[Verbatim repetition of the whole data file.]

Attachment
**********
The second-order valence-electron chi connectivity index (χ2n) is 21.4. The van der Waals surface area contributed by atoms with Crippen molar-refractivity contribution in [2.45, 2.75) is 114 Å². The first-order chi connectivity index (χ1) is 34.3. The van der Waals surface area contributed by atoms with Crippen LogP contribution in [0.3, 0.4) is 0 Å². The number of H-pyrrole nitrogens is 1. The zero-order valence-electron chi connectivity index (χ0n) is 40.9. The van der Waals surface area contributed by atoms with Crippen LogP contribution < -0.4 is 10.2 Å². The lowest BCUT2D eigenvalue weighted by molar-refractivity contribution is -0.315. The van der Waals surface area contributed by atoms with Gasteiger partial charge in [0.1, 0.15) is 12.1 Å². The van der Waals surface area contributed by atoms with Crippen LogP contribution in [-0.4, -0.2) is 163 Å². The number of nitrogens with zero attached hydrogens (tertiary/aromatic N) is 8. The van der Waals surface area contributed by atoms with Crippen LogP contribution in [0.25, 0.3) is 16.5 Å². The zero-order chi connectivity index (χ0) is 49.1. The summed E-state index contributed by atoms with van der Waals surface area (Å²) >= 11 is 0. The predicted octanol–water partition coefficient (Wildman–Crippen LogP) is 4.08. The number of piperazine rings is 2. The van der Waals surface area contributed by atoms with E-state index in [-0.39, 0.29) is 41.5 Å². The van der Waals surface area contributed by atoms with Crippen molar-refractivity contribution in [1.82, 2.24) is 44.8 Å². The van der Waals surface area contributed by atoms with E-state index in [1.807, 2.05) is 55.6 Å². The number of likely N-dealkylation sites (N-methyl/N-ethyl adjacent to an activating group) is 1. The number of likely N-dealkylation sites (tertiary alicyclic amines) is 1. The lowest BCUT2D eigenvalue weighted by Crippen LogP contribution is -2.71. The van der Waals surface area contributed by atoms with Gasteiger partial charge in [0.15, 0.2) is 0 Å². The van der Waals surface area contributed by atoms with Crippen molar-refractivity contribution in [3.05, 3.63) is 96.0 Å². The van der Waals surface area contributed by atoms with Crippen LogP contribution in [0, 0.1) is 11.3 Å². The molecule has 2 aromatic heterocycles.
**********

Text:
The second-order valence-electron chi connectivity index (χ2n) is 21.4. The van der Waals surface area contributed by atoms with Crippen molar-refractivity contribution in [2.45, 2.75) is 114 Å². The first-order chi connectivity index (χ1) is 34.3. The van der Waals surface area contributed by atoms with Crippen LogP contribution in [0.3, 0.4) is 0 Å². The number of H-pyrrole nitrogens is 1. The zero-order valence-electron chi connectivity index (χ0n) is 40.9. The van der Waals surface area contributed by atoms with Crippen LogP contribution < -0.4 is 10.2 Å². The lowest BCUT2D eigenvalue weighted by molar-refractivity contribution is -0.315. The van der Waals surface area contributed by atoms with Gasteiger partial charge in [0.1, 0.15) is 12.1 Å². The van der Waals surface area contributed by atoms with Crippen LogP contribution in [-0.4, -0.2) is 163 Å². The number of nitrogens with zero attached hydrogens (tertiary/aromatic N) is 8. The van der Waals surface area contributed by atoms with Crippen LogP contribution in [0.25, 0.3) is 16.5 Å². The zero-order chi connectivity index (χ0) is 49.1. The summed E-state index contributed by atoms with van der Waals surface area (Å²) >= 11 is 0. The predicted octanol–water partition coefficient (Wildman–Crippen LogP) is 4.08. The number of piperazine rings is 2. The van der Waals surface area contributed by atoms with E-state index in [-0.39, 0.29) is 41.5 Å². The van der Waals surface area contributed by atoms with Crippen molar-refractivity contribution in [1.82, 2.24) is 44.8 Å². The van der Waals surface area contributed by atoms with E-state index in [1.807, 2.05) is 55.6 Å². The number of likely N-dealkylation sites (N-methyl/N-ethyl adjacent to an activating group) is 1. The number of likely N-dealkylation sites (tertiary alicyclic amines) is 1. The lowest BCUT2D eigenvalue weighted by Crippen LogP contribution is -2.71. The van der Waals surface area contributed by atoms with Gasteiger partial charge in [0.15, 0.2) is 0 Å². The van der Waals surface area contributed by atoms with Crippen molar-refractivity contribution in [3.05, 3.63) is 96.0 Å². The van der Waals surface area contributed by atoms with Crippen LogP contribution in [0, 0.1) is 11.3 Å². The molecule has 2 aromatic heterocycles.